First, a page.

Today seems like a good day to get back to recapping the show about sentient, flesh-eating, undead realtors who live in the suburbs, doesn’t it? Between sweeps and the
crimes ethics violations antics of the current resident of the White House*, it’s been hard to find time for this show. Let’s see if they’ve solved their food shortage and health care issues yet. Those rare chronic illnesses that insurance won’t cover and doctors dismiss can be devastating for families in so many ways.
Abby enjoyed her ride on Rick’s bike in the last episode so much that she’s decided to try to fix up her dad’s old high school motorcycle. She finds it in the family storage unit, along with the body of the week in the freezer. Oops. Parenting mistake #212. You have to do a certain amount of baby-proofing, no matter how old your kids are.
Joel stakes out Principal Novak’s house until he leaves for work, then knocks on the door, hoping to find Novak’s Serbian-speaking grandmother at home. He’s in luck. Baka Novak answers the door, but she refuses the pastries he’s brought her as a bribe for translating the Serbian zombie posters. However, like all thrifty grandmothers everywhere, she see’s the value of a good empty box, and allows him to stay.
Baka Novak tells him the story that the posters depict. There was a village that was overcome with the undead. The entire village ate each other. Her father used to threaten to send her there if she didn’t behave. The second poster mentions a cure that comes from a rare book.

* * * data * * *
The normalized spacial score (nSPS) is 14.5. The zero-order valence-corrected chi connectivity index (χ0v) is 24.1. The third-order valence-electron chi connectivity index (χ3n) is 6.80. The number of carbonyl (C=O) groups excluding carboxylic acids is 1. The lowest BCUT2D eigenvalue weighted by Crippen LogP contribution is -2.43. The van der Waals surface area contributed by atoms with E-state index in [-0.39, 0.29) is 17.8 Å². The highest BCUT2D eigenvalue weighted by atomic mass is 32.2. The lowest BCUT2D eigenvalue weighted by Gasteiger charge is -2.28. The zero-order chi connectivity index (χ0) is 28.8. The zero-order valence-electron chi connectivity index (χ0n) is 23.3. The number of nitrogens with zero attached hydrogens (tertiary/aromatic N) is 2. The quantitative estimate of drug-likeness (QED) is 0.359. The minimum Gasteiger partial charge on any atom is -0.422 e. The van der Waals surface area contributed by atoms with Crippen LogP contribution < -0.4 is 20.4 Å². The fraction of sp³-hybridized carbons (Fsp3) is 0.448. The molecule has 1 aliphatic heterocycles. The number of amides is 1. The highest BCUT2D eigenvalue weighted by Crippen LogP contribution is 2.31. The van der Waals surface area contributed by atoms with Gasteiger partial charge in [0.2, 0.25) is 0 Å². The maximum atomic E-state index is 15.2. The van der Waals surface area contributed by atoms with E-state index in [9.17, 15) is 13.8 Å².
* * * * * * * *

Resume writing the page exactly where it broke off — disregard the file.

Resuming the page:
Joel looks into finding a copy of the book. He finds a mysterious internet character named Anton who claims to have it. Sheila tells him to take a day off from the realty business, because he seems a little tense.
Abby goes to Eric for advice about the dead body and the lying about the dead body. Eric puts it all in perspective for Abby, pointing out that her parents are just trying to protect her, and they usually do a better job than his mom. His mom is having an affair, instead of going to her spin class. She’s accidentally linked her cell phone to his computer, which is just as awkward as you’d imagine it to be. Let’s all go take a moment to check our device settings. For the children.
Eric doesn’t say anything to his mom because he doesn’t want to embarrass her. He knows she’s trying to protect him from her crappy marriage. They’re interrupted by Eric’s parents. When Dan hears Joel took the day off, he gets very interested.
Joel and Rick, his other cop neighbor, are getting high and jamming in Joel’s basement. Joel asks Rick to run a background check on someone for him. Dan shows up and makes some bad jokes. After Rick leaves, Dan uses Gary’s finger to blackmail Joel into being his friend. He’s already done a full investigation on the finger and Gary, and assumes that Joel killed Gary because he was having an affair with Sheila. Dan wants his new friend Joel to do a little murdering for him as well. Dan will be away for the weekend on a hunting/alibi trip while the murdering is accomplished.
Joel tells Sheila that Dan is blackmailing him to kill someone because he thinks Joel murdered Gary. Sheila’s pissed off that Dan’s such a misogynist that it doesn’t occur to him that Sheila might be the killer. Well, we already knew Dan had a lack of imagination. Dan wants them to kill a drug dealer/murderer who keeps getting off.